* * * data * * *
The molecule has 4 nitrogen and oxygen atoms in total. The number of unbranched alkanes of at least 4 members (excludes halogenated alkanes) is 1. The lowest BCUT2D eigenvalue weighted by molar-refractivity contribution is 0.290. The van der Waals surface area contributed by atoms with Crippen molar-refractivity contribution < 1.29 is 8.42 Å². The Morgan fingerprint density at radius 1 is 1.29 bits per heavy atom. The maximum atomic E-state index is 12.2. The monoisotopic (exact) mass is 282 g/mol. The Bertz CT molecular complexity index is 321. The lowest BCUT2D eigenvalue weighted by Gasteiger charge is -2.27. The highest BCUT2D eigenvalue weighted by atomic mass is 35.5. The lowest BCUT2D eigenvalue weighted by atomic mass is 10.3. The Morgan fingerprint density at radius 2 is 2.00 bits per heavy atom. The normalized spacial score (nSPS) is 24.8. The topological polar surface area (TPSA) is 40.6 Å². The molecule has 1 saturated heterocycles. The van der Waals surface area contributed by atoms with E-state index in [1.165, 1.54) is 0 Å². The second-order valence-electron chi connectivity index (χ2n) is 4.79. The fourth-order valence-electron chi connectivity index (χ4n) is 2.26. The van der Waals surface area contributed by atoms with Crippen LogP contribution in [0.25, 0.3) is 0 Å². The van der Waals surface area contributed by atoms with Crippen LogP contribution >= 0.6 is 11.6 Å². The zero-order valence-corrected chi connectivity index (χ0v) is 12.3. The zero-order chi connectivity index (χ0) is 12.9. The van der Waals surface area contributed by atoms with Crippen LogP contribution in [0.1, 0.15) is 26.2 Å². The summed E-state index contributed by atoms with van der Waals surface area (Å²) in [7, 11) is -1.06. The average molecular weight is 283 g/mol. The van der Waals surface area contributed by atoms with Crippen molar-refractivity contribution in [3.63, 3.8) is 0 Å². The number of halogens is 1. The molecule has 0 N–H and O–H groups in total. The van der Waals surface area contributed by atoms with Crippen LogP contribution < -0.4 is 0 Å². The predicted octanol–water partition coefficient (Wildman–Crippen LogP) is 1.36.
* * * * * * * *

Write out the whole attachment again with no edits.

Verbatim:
The molecule has 4 nitrogen and oxygen atoms in total. The number of unbranched alkanes of at least 4 members (excludes halogenated alkanes) is 1. The lowest BCUT2D eigenvalue weighted by molar-refractivity contribution is 0.290. The van der Waals surface area contributed by atoms with Crippen molar-refractivity contribution < 1.29 is 8.42 Å². The Morgan fingerprint density at radius 1 is 1.29 bits per heavy atom. The maximum atomic E-state index is 12.2. The monoisotopic (exact) mass is 282 g/mol. The Bertz CT molecular complexity index is 321. The lowest BCUT2D eigenvalue weighted by Gasteiger charge is -2.27. The highest BCUT2D eigenvalue weighted by atomic mass is 35.5. The lowest BCUT2D eigenvalue weighted by atomic mass is 10.3. The Morgan fingerprint density at radius 2 is 2.00 bits per heavy atom. The normalized spacial score (nSPS) is 24.8. The topological polar surface area (TPSA) is 40.6 Å². The molecule has 1 saturated heterocycles. The van der Waals surface area contributed by atoms with E-state index in [1.165, 1.54) is 0 Å². The second-order valence-electron chi connectivity index (χ2n) is 4.79. The fourth-order valence-electron chi connectivity index (χ4n) is 2.26. The van der Waals surface area contributed by atoms with Crippen LogP contribution in [0.25, 0.3) is 0 Å². The van der Waals surface area contributed by atoms with Crippen LogP contribution >= 0.6 is 11.6 Å². The zero-order valence-corrected chi connectivity index (χ0v) is 12.3. The zero-order chi connectivity index (χ0) is 12.9. The van der Waals surface area contributed by atoms with Crippen LogP contribution in [0.1, 0.15) is 26.2 Å². The summed E-state index contributed by atoms with van der Waals surface area (Å²) in [7, 11) is -1.06. The average molecular weight is 283 g/mol. The van der Waals surface area contributed by atoms with Crippen molar-refractivity contribution in [3.63, 3.8) is 0 Å². The number of halogens is 1. The molecule has 0 N–H and O–H groups in total. The van der Waals surface area contributed by atoms with Crippen LogP contribution < -0.4 is 0 Å². The predicted octanol–water partition coefficient (Wildman–Crippen LogP) is 1.36.